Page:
We can now offer turnkey solar power systems to Ontario homeowners at prices which, amortized over 25 or 30 years, can deliver electricity as cheaply as your local Hydro company!
Terawatt Solar has focused on reducing costs to the homeowner ever since the Ontario Government removed all incentives for renewable technologies in the province.
There are of course provisos to this statement, principal of which is the efficiency of the site. While generous incentives were available, solar was installed on many sub-optimal sites, facing east and west, even north.
Roof slops matter, shading matters, size matters. That’s why a site assessment is mandatory.
If your roof faces near south, has a slope of 20-40 degrees, and is unobstructed, unshaded, and large enough for at least 20 solar panels, please call me.
The solar industry may be in its death throes in Ontario but we are hoping there is a niche market to be found among families who care about combating climate change and are lucky enough to have ideal roofs that can show an good return on an investment in solar.
It helps the economics if you use at least 25 kWh per day and if your roof is good enough to produce that much daily on average.
You should look at other options for back up power
In a previous post I promised to write about Battery Back Up. I will do so now. In future monthly postings, I will choose topics and do some research to bring in interesting ideas. In these initial posting I am using my mental database as my only resource as I am trying to “prime” the blog.
You should look at other ways to obtain emergency power. Many homeowners choose gas generators as the right size gas generator can run the entire house. Running your whole house as usual on batteries is an enormous task because batteries drain quickly when large loads are connected to them. When we design a system, we must ask numerous questions of the homeowner. We must find out what are the essential loads to be backed up. Our electrician must install a pony panel and to run the necessary wires so that when the grid goes down, power from the storage battery flows only to the selected loads.
Select Loads to be backed up
Typically, homeowners choose furnace motor, fridge, some lights, an outlet for plugging in a computer and any essential medical appliances.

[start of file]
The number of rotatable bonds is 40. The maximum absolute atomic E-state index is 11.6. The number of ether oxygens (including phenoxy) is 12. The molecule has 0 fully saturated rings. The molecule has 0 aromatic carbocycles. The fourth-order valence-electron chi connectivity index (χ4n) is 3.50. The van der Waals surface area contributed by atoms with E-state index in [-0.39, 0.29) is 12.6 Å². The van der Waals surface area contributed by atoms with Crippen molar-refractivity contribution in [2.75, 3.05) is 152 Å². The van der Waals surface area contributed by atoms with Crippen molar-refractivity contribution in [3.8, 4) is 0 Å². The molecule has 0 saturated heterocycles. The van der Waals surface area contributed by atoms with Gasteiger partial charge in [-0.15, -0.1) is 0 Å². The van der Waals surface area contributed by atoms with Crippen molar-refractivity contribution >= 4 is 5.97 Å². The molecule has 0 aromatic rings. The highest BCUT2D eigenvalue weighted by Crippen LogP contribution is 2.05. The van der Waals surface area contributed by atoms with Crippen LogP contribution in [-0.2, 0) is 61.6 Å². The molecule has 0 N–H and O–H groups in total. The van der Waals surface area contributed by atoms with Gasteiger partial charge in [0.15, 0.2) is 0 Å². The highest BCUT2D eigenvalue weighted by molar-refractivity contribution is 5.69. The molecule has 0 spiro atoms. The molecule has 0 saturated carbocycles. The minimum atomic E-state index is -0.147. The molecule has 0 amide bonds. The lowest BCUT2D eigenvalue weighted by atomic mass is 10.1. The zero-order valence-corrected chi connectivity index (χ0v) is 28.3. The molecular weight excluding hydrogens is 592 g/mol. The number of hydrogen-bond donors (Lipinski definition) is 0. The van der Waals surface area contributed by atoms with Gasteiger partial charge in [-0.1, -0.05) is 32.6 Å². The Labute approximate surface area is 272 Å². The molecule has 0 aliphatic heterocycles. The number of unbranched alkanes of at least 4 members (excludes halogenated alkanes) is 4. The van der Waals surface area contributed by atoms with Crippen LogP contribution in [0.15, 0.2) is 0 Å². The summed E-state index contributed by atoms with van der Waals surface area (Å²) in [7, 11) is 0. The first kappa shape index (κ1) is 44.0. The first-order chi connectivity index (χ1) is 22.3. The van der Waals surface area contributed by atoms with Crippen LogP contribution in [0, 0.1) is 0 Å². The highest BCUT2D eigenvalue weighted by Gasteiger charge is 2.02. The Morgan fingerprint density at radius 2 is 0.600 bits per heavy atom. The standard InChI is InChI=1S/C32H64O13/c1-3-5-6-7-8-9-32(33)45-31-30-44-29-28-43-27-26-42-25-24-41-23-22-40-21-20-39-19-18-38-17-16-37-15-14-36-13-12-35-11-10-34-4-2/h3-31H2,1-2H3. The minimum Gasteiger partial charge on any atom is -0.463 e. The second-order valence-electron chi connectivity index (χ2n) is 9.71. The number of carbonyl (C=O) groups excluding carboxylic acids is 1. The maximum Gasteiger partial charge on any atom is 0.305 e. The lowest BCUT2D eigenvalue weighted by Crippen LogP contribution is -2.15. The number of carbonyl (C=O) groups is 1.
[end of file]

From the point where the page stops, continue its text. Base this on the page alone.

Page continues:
How Many Hours must battery last?
Decide how many hours the selected loads must be powered. With that information and loads, we can estimate how many kWh of storage to provide.
Sun shining on the panels will add to autonomy once the batteries are charged but in our climate most outages occur during the winter when sun hours are few or panels covered with snow and ice.
None of this is cheap – adding a pony panel and batteries can double the cost of a net metered system.
The term “net metered” refers to the way your solar power system is connected to the electrical grid.
Cables from the solar array are connected to the electrical service panel in your home. That way, the solar electricity is first offered to the home and if the home doesn’t need the power it flows through the bi-directional meter to the electrical grid.
Bi-directional electrical meters measure flows of electricity to and from the grid and your Hydro company reconciles these flows monthly. Credits are carried forward for 12 months when they are reset to zero. You pay monthly bill based on your usage minus credits for electricity generated by your solar array. Obviously, it doesn’t pay to produce more than you use over a 12 month period as the excess is gifted to your utility.
Because the “smart” meter is replaced by a bi-directional meter in Ontario, your billing is based on tiered rates instead of time of use rates. One great advantage is that you no longer need to worry about “peak” rates-running a dishwasher or washing machine at noon on a workday costs no more that week-ends or nighttime. And because the electricity you generate will reduce your overall consumption, most of your billings will be at tier 1 rates which are lower than tier 2. Ideally, the only charges would be minimums to remain connected to the grid.
Energy Storage is a hot topic nowadays. In Europe and some USA States, where homeowners are charged time-of-use rates, it makes sense to invest in a battery to store solar electricity for use at times when the rate charged per kilowatt hour is highest.
In Ontario, once the grid connection is changed to net-metered, the smart meter is removed and the customer is charged a flat rate so the rate charged is no longer affected by time of use.
Ontario customers at this point in time do not need a battery for energy storage as a net-metered connection allows consumers to use the grid as their battery.
Back-Up power is an entirely different issue. I will discuss battery back-up in my next post.
I plan to provide useful information for those people who are considering installing rooftop solar panels on their homes, cottages, barns, sheds and the like. Of course there is more to a solar power system than just solar panels. A proper system balances the power coming from the panels with the capabilities of the power inverter which has to be appropriate for the job.
Other considerations are the appearance-many plans are aborted because one of the partners dislikes the look of solar panels.
Shading by trees and buildings reduce power production but correct choice of equipment can minimize losses.
Interest in power storage in batteries is growing due to press frenzy about the Tesla Powerwall. There are articles almost every day on advancements made or anticipated.
Same goes for solar panel technology where incremental improvements are being made to silicone based modules, while promising new technologies like perovskite are catching up rapidly.
Then we have new technologies which are interesting but often not yet commercially available. And prices keep falling.
So..there is no end to the list of possible topics.